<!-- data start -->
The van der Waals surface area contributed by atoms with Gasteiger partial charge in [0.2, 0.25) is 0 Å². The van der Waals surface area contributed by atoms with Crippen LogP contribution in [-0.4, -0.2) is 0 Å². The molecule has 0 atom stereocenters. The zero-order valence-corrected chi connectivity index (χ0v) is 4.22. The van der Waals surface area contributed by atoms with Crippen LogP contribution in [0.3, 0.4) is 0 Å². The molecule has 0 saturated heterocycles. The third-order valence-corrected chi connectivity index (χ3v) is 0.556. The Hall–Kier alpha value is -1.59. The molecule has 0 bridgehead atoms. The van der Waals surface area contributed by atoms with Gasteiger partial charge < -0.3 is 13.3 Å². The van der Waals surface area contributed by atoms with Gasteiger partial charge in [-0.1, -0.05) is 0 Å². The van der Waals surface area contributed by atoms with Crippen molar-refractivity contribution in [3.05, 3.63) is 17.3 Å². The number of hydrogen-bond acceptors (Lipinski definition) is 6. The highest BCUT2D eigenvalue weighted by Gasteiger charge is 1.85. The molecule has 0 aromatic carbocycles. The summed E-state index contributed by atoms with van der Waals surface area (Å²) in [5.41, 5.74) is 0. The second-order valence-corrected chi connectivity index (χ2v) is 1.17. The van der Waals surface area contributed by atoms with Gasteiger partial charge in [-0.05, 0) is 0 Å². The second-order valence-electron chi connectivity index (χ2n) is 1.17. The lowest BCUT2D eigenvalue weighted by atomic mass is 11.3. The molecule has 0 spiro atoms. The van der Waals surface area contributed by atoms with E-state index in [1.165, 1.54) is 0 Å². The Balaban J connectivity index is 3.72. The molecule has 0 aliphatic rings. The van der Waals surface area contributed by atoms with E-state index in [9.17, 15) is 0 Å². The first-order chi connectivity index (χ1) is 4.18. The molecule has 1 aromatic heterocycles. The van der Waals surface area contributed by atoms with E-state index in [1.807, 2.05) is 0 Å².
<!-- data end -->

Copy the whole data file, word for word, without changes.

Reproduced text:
The van der Waals surface area contributed by atoms with Gasteiger partial charge in [0.2, 0.25) is 0 Å². The van der Waals surface area contributed by atoms with Crippen LogP contribution in [-0.4, -0.2) is 0 Å². The molecule has 0 atom stereocenters. The zero-order valence-corrected chi connectivity index (χ0v) is 4.22. The van der Waals surface area contributed by atoms with Crippen LogP contribution in [0.3, 0.4) is 0 Å². The molecule has 0 saturated heterocycles. The third-order valence-corrected chi connectivity index (χ3v) is 0.556. The Hall–Kier alpha value is -1.59. The molecule has 0 bridgehead atoms. The van der Waals surface area contributed by atoms with Gasteiger partial charge < -0.3 is 13.3 Å². The van der Waals surface area contributed by atoms with Gasteiger partial charge in [-0.1, -0.05) is 0 Å². The van der Waals surface area contributed by atoms with Crippen molar-refractivity contribution in [3.05, 3.63) is 17.3 Å². The number of hydrogen-bond acceptors (Lipinski definition) is 6. The highest BCUT2D eigenvalue weighted by Gasteiger charge is 1.85. The molecule has 0 aromatic carbocycles. The summed E-state index contributed by atoms with van der Waals surface area (Å²) in [5.41, 5.74) is 0. The second-order valence-corrected chi connectivity index (χ2v) is 1.17. The van der Waals surface area contributed by atoms with Gasteiger partial charge in [-0.05, 0) is 0 Å². The second-order valence-electron chi connectivity index (χ2n) is 1.17. The lowest BCUT2D eigenvalue weighted by atomic mass is 11.3. The molecule has 0 spiro atoms. The van der Waals surface area contributed by atoms with E-state index in [1.165, 1.54) is 0 Å². The Balaban J connectivity index is 3.72. The molecule has 0 aliphatic rings. The van der Waals surface area contributed by atoms with E-state index in [9.17, 15) is 0 Å². The first-order chi connectivity index (χ1) is 4.18. The molecule has 1 aromatic heterocycles. The van der Waals surface area contributed by atoms with E-state index in [1.807, 2.05) is 0 Å².